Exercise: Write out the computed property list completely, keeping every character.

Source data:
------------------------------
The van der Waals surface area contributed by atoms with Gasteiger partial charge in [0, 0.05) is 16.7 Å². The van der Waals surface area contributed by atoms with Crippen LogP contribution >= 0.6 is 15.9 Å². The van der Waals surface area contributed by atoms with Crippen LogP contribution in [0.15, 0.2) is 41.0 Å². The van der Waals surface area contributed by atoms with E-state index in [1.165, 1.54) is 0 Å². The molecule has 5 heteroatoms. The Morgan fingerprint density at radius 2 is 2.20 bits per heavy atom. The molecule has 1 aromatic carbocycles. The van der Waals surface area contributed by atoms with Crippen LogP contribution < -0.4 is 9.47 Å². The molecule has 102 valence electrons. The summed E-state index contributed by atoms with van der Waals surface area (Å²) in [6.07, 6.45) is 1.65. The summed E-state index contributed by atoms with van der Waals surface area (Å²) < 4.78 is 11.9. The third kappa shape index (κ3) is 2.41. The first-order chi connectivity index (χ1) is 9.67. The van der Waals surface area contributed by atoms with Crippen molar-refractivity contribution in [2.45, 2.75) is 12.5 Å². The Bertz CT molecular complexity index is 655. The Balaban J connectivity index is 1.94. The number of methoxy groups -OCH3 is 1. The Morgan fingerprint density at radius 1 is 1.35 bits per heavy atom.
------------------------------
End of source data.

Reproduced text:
The van der Waals surface area contributed by atoms with Gasteiger partial charge in [0, 0.05) is 16.7 Å². The van der Waals surface area contributed by atoms with Crippen LogP contribution >= 0.6 is 15.9 Å². The van der Waals surface area contributed by atoms with Crippen LogP contribution in [0.15, 0.2) is 41.0 Å². The van der Waals surface area contributed by atoms with E-state index in [1.165, 1.54) is 0 Å². The molecule has 5 heteroatoms. The Morgan fingerprint density at radius 2 is 2.20 bits per heavy atom. The molecule has 1 aromatic carbocycles. The van der Waals surface area contributed by atoms with Crippen LogP contribution < -0.4 is 9.47 Å². The molecule has 102 valence electrons. The summed E-state index contributed by atoms with van der Waals surface area (Å²) in [6.07, 6.45) is 1.65. The summed E-state index contributed by atoms with van der Waals surface area (Å²) < 4.78 is 11.9. The third kappa shape index (κ3) is 2.41. The first-order chi connectivity index (χ1) is 9.67. The van der Waals surface area contributed by atoms with Crippen molar-refractivity contribution in [2.45, 2.75) is 12.5 Å². The Bertz CT molecular complexity index is 655. The Balaban J connectivity index is 1.94. The number of methoxy groups -OCH3 is 1. The Morgan fingerprint density at radius 1 is 1.35 bits per heavy atom.